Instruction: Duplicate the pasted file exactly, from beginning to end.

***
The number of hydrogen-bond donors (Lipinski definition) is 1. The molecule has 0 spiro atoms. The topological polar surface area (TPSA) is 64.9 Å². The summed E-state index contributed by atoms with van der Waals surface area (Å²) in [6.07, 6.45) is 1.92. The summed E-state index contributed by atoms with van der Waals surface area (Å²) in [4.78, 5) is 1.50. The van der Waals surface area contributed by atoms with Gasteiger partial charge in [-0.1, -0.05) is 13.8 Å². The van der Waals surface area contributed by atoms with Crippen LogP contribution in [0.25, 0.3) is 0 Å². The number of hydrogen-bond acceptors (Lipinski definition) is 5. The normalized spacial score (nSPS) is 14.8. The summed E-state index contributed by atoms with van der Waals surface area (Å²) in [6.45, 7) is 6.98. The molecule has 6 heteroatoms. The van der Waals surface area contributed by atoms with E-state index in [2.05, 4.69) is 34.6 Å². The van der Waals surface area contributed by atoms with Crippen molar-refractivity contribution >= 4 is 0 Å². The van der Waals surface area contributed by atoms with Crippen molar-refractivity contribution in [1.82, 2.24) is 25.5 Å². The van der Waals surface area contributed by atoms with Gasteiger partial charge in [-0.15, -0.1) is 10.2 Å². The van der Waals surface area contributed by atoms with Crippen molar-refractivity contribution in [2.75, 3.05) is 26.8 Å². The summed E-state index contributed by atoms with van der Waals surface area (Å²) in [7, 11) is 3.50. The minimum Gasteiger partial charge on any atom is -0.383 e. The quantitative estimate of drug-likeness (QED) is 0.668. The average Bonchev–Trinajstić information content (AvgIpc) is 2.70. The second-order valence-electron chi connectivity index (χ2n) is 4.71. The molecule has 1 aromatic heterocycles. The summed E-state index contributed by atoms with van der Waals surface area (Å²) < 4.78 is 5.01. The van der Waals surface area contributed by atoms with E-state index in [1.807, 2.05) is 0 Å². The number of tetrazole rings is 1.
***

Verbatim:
The number of hydrogen-bond donors (Lipinski definition) is 1. The molecule has 0 spiro atoms. The topological polar surface area (TPSA) is 64.9 Å². The summed E-state index contributed by atoms with van der Waals surface area (Å²) in [6.07, 6.45) is 1.92. The summed E-state index contributed by atoms with van der Waals surface area (Å²) in [4.78, 5) is 1.50. The van der Waals surface area contributed by atoms with Gasteiger partial charge in [-0.1, -0.05) is 13.8 Å². The van der Waals surface area contributed by atoms with Crippen LogP contribution in [0.25, 0.3) is 0 Å². The number of hydrogen-bond acceptors (Lipinski definition) is 5. The normalized spacial score (nSPS) is 14.8. The summed E-state index contributed by atoms with van der Waals surface area (Å²) in [6.45, 7) is 6.98. The molecule has 6 heteroatoms. The van der Waals surface area contributed by atoms with E-state index in [2.05, 4.69) is 34.6 Å². The van der Waals surface area contributed by atoms with Crippen molar-refractivity contribution >= 4 is 0 Å². The van der Waals surface area contributed by atoms with Crippen molar-refractivity contribution in [1.82, 2.24) is 25.5 Å². The van der Waals surface area contributed by atoms with Gasteiger partial charge in [-0.15, -0.1) is 10.2 Å². The van der Waals surface area contributed by atoms with Crippen molar-refractivity contribution in [2.75, 3.05) is 26.8 Å². The summed E-state index contributed by atoms with van der Waals surface area (Å²) in [7, 11) is 3.50. The minimum Gasteiger partial charge on any atom is -0.383 e. The quantitative estimate of drug-likeness (QED) is 0.668. The average Bonchev–Trinajstić information content (AvgIpc) is 2.70. The second-order valence-electron chi connectivity index (χ2n) is 4.71. The molecule has 1 aromatic heterocycles. The summed E-state index contributed by atoms with van der Waals surface area (Å²) < 4.78 is 5.01. The van der Waals surface area contributed by atoms with E-state index in [1.807, 2.05) is 0 Å². The number of tetrazole rings is 1.